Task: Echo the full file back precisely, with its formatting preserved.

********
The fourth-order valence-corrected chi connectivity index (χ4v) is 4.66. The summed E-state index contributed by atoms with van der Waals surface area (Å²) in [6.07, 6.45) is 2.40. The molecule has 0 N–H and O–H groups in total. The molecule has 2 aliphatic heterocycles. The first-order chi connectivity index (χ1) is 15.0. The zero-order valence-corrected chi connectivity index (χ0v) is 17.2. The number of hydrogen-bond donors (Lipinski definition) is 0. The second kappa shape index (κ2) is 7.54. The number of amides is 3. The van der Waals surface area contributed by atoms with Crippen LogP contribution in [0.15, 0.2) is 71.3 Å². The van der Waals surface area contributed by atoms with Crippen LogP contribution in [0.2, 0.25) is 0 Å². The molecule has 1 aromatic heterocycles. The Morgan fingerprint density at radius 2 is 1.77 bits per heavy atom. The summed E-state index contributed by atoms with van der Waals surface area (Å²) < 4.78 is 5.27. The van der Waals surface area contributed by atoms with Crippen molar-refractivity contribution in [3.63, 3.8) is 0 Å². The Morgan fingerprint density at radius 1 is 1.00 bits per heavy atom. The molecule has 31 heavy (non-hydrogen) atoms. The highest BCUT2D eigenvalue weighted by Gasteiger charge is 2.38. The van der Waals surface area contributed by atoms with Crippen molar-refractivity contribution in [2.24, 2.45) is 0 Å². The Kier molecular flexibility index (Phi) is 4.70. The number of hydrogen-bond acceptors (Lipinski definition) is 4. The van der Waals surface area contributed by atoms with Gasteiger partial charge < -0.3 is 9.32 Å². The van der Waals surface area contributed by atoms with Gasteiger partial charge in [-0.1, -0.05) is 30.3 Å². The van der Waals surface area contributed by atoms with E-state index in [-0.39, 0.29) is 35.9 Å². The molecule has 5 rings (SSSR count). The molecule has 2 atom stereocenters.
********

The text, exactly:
The fourth-order valence-corrected chi connectivity index (χ4v) is 4.66. The summed E-state index contributed by atoms with van der Waals surface area (Å²) in [6.07, 6.45) is 2.40. The molecule has 0 N–H and O–H groups in total. The molecule has 2 aliphatic heterocycles. The first-order chi connectivity index (χ1) is 15.0. The zero-order valence-corrected chi connectivity index (χ0v) is 17.2. The number of hydrogen-bond donors (Lipinski definition) is 0. The second kappa shape index (κ2) is 7.54. The number of amides is 3. The van der Waals surface area contributed by atoms with Crippen LogP contribution in [0.15, 0.2) is 71.3 Å². The van der Waals surface area contributed by atoms with Crippen LogP contribution in [0.2, 0.25) is 0 Å². The molecule has 1 aromatic heterocycles. The Morgan fingerprint density at radius 2 is 1.77 bits per heavy atom. The summed E-state index contributed by atoms with van der Waals surface area (Å²) < 4.78 is 5.27. The van der Waals surface area contributed by atoms with Crippen molar-refractivity contribution in [3.63, 3.8) is 0 Å². The Morgan fingerprint density at radius 1 is 1.00 bits per heavy atom. The molecule has 31 heavy (non-hydrogen) atoms. The highest BCUT2D eigenvalue weighted by Gasteiger charge is 2.38. The van der Waals surface area contributed by atoms with Crippen molar-refractivity contribution in [2.24, 2.45) is 0 Å². The Kier molecular flexibility index (Phi) is 4.70. The number of hydrogen-bond acceptors (Lipinski definition) is 4. The van der Waals surface area contributed by atoms with Gasteiger partial charge < -0.3 is 9.32 Å². The van der Waals surface area contributed by atoms with Gasteiger partial charge in [-0.1, -0.05) is 30.3 Å². The van der Waals surface area contributed by atoms with E-state index in [-0.39, 0.29) is 35.9 Å². The molecule has 5 rings (SSSR count). The molecule has 2 atom stereocenters.